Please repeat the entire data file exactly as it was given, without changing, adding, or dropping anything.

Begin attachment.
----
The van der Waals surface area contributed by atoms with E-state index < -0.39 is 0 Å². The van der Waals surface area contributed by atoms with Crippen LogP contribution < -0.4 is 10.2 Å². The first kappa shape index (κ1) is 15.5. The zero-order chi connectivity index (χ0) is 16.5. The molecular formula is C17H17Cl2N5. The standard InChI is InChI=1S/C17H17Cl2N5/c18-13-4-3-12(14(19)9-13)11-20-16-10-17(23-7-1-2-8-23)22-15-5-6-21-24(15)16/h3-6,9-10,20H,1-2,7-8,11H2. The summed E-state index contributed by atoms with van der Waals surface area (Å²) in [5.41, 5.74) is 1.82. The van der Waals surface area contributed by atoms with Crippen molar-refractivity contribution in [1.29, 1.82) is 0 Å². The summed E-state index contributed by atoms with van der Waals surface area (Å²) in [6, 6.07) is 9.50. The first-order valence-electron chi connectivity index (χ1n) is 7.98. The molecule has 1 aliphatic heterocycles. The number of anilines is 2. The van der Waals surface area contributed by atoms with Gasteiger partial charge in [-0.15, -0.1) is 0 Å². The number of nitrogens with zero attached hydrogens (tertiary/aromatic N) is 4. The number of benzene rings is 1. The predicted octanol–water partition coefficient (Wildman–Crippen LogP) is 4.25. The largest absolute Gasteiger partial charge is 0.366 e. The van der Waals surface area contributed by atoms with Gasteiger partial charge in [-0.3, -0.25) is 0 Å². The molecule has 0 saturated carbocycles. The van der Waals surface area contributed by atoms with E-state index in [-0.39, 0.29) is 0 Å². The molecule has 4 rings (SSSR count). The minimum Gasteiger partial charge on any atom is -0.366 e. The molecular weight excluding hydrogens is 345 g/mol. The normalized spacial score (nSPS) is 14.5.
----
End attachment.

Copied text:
The van der Waals surface area contributed by atoms with E-state index < -0.39 is 0 Å². The van der Waals surface area contributed by atoms with Crippen LogP contribution < -0.4 is 10.2 Å². The first kappa shape index (κ1) is 15.5. The zero-order chi connectivity index (χ0) is 16.5. The molecular formula is C17H17Cl2N5. The standard InChI is InChI=1S/C17H17Cl2N5/c18-13-4-3-12(14(19)9-13)11-20-16-10-17(23-7-1-2-8-23)22-15-5-6-21-24(15)16/h3-6,9-10,20H,1-2,7-8,11H2. The summed E-state index contributed by atoms with van der Waals surface area (Å²) in [5.41, 5.74) is 1.82. The van der Waals surface area contributed by atoms with Crippen molar-refractivity contribution in [1.29, 1.82) is 0 Å². The summed E-state index contributed by atoms with van der Waals surface area (Å²) in [6, 6.07) is 9.50. The first-order valence-electron chi connectivity index (χ1n) is 7.98. The molecule has 1 aliphatic heterocycles. The number of anilines is 2. The van der Waals surface area contributed by atoms with Gasteiger partial charge in [-0.15, -0.1) is 0 Å². The number of nitrogens with zero attached hydrogens (tertiary/aromatic N) is 4. The number of benzene rings is 1. The predicted octanol–water partition coefficient (Wildman–Crippen LogP) is 4.25. The largest absolute Gasteiger partial charge is 0.366 e. The van der Waals surface area contributed by atoms with Gasteiger partial charge in [-0.3, -0.25) is 0 Å². The molecule has 0 saturated carbocycles. The van der Waals surface area contributed by atoms with E-state index in [-0.39, 0.29) is 0 Å². The molecule has 4 rings (SSSR count). The minimum Gasteiger partial charge on any atom is -0.366 e. The molecular weight excluding hydrogens is 345 g/mol. The normalized spacial score (nSPS) is 14.5.